Doing business with federal government agencies can be very lucrative for the people who learn how to maneuver through the maze of registrations, certifications and regulations. But if you are ready to start, these are the first steps you need to take to open the door to federal business opportunities.
Step 1: Identify your product or service.
It is necessary to know the North American Industry Classification System (NAICS) code and the Federal Supply Classification (FSC) code for your product or service. Most federal government product/service listings and procurements are identified by their NAICS code and/or Federal Supply Code. You can find the codes relating to your business at these web sites: NAICS codes: and FSC codes at Acquisition.gov:
Step 2. Check with the Small Business Administration (SBA).
Check with SBA to determine that your business falls within the established table of small business size standards based on NAICS. www.sba.gov You may be very surprised just how big a company can be and still be considered small in the eyes of the federal government.
Step 3: Obtain a DUNS Number from Dunn & Bradstreet.
This is a business identification number that is used much like a person uses a social security number. If you do not have a DUNS Number, contact Dun and Bradstreet to obtain one. There is no charge for assigning a DUNS number and you must have one to proceed.
Step 4: Register in the System for Award Management (SAM) System.
You must be registered in System for Award Management (SAM) to be awarded a contract from any federal civilian or military agencies. SAM is a database designed to hold information relevant to procurement and financial transactions. If you signed up for earlier government systems used — e.g. CCR/FedReg, ORCA, and EPLS — your record should have been imported into SAM. There is no fee to register in the SAM system.
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Step 5: Determine if your firm qualifies for 8(a), SDB or HUBZone certification.
These certifications are detailed at www.sba.gov. They are essentially for companies that are owned by individuals who have experienced some sort of disadvantage in the business environment. This may be based on economic factors, race or geographic location. Firms with these certifications may compete for set-aside contracts those contracts specifically designated for certified companies.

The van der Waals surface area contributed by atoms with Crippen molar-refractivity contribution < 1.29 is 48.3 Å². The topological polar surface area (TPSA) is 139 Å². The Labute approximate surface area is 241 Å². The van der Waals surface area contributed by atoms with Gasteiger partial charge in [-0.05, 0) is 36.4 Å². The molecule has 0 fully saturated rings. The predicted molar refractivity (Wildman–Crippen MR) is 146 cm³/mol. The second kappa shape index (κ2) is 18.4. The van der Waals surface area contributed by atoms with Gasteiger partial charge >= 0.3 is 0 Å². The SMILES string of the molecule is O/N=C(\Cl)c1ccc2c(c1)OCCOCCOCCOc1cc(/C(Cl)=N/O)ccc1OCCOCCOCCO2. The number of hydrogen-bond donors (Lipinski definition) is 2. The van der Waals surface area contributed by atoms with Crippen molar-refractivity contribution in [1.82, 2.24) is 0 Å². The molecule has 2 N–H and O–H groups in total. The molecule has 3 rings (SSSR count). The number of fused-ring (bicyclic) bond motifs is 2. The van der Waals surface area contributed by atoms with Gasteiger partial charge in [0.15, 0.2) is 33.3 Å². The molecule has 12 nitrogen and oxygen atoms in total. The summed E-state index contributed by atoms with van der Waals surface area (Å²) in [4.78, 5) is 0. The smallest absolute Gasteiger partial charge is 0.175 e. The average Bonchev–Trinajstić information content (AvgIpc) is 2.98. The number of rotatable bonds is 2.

Step 6: Begin to search for current federal government procurement opportunities.
Identify current procurement opportunities in your product or service area by checking at the FedBizOpps web site, the federal civilian and military government single point of entry for many opportunities over $25,000. Once you start to search for current open bids you will get a good feel for the market for your products and services.
Step 7: Familiarize yourself with both the federal Civilian and Department of Defense (DoD) contracting legal procedures.
Check out the Federal Acquisition Regulations (FAR) and the Defense Federal Acquisition Regulation Supplement (DFARS). These are the legal regulations for federal acquisitions. While they are not light reading if you are serious about federal procurements, you need to know and understand the legal requirements and regulations pertaining to federal contracts. This is a good time to look for an attorney who is experienced in federal procurement policies.
Step 8: Investigate if getting on the GSA Schedule is right for you.
Federal agencies can use General Services Administration s (GSA) Federal Supply Service (FSS) Schedule Contracts and Government Wide Acquisition Contracts (GWACs) to make purchases. These pre-approved contracts are used to buy commonly used products, services, and solutions needed to fulfill their missions and day-to-day operations. These opportunities are rarely announced on the FedBizOpps site in Step 7 above, but are normally competed amongst pre-qualified vendors already under contract. www.gsa.gov